In a moment of inspiration and perspiration, I decided to create my own glass paintings and sell them. I was single, living with my parents, and I didn't have a job, so why not? I felt like I couldn't paint or create artwork, but I plunged in and began to produce little “primitive paintings,” such as could be found in 19th century America. They were charming and I sold a few at local retailers. Due to a strange sales call, where a retailer told me exactly what would sell in his shop, my little paintings of flowers and birds soon evolved into paintings of colleges, and their main architectural landmarks. I, and eventually my staff artists, painted pieces of hundreds of different colleges all across the country and a new business was established. Early on, I though it made sense to call my business “Eglomise Designs.” After all that's what the company was all about. I knew all about eglomise work and that painting on the reverse side of glass gives a certain three-dimensional look to the finished piece. I had majored in French in college so the pronunciation came easily to me. Eglomise Designs was the perfect company name, I was making “art” of sorts, and the name had a little panache - from my perspective. Why didn't somebody tell me that eglomise designs was a very, very poor choice. Just try to open a credit card account with a major firm and mention your name! Everywhere I went, I had to spell the name and share pronunciation strategies. But I couldn't change the title. Glass painting had become the focal point and reason for the actual existence of my company.
Sales were great. I employed more and more staff, and eventually bought a factory to house the ever-increasing supplies of glass, frames, shipping cartons, etc. Yes, sales were great but it became obviously clear that profits were not! Paying an increasing number of artists to paint individual landmark scenes of an exponentially growing number of colleges was clearly a giant money pit. Every painting completed was plunging the company into further debt. It wasn't possible to short-cut the paintings. It wasn't possible to ask the staff to paint faster or with less detail. And then the epiphany came - as a question: Why not photograph the artwork?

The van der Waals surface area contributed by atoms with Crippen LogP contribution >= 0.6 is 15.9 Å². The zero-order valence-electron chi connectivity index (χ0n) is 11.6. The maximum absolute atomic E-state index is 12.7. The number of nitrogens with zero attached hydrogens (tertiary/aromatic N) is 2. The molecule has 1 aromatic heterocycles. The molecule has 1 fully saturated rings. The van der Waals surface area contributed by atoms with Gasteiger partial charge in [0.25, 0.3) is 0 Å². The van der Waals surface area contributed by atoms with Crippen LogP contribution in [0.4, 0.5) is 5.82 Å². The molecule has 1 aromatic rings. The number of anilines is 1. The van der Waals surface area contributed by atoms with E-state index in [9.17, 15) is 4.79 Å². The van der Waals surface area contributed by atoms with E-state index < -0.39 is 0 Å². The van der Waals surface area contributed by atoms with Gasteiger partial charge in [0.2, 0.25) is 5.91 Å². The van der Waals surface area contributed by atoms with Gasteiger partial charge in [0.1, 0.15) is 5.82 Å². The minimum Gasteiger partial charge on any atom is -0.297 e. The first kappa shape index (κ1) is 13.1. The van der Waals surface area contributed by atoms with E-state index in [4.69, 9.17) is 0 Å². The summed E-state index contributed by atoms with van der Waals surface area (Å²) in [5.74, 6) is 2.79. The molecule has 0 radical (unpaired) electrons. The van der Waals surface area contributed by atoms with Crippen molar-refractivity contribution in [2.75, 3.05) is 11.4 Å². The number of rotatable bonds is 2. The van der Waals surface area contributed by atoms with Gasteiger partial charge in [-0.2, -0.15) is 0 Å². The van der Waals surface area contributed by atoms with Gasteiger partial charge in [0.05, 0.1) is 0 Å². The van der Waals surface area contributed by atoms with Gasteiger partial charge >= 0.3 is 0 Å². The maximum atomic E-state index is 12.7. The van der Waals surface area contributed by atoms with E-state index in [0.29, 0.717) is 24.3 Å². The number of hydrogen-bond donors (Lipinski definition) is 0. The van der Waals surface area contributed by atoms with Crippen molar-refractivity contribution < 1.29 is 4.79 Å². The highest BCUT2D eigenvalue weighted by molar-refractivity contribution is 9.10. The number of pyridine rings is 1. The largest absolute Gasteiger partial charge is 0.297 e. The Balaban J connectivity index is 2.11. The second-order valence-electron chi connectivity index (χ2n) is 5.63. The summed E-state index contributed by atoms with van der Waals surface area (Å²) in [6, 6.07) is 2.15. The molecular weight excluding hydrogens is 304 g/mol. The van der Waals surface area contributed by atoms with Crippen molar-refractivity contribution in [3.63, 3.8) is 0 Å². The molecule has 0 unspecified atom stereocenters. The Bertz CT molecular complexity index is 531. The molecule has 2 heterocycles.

I decided to reproduce the very best example of each painting I owned, in a state-of-the-art photographic printer. I began with some research to find the best printer in America, and at that time it was made by Kodak, and was an enormous machine. We had to remove the front of the building to get it into our office, work done by giant cranes, but it was well worth it. When I took one of our best paintings and made a "copy," it was impossible to tell which was the original and which was the copy. We tested painting after painting, and the results were all the same. No one could tell which was which - what was original and what was the copy. In fact, the colors in the reproduction were so beautiful and so true, that the reproduced picture became the favorite among myself and the staffers.
That was the easy part, but I dreaded the next step - telling our loyal customers that we were no longer actually painting on glass. And then came the shock! Over and over the same comment repeated itself: "what do you mean by glass painting?" "I didn't know you painted these college scenes on glass." Or, "I like whatever you're doing now so I hope you won't go back to glass painting,” or “Don’t change a thing - we like what you are doing right now!”
It was a revelation that I'll never get over. People didn't care about glass painting. What they wanted was a nostalgic landmark scene of a particular college or alma mater that was in good taste. Further, they wanted the scene to be housed in a product that would be traditional, and of heirloom-quality, finely-detailed, beautiful workmanship. In a frenzied few months, we chose the best of each college painting and stored it as a digital, permanent record. I’ll never regret starting to make the reverse glass paintings. There is a certain "look" to glass painting that cannot be compared to other techniques, and we will always seek that "look" in our art work going forward. It clearly says "Eglomise Designs.” We love that eglomise look and will never change it.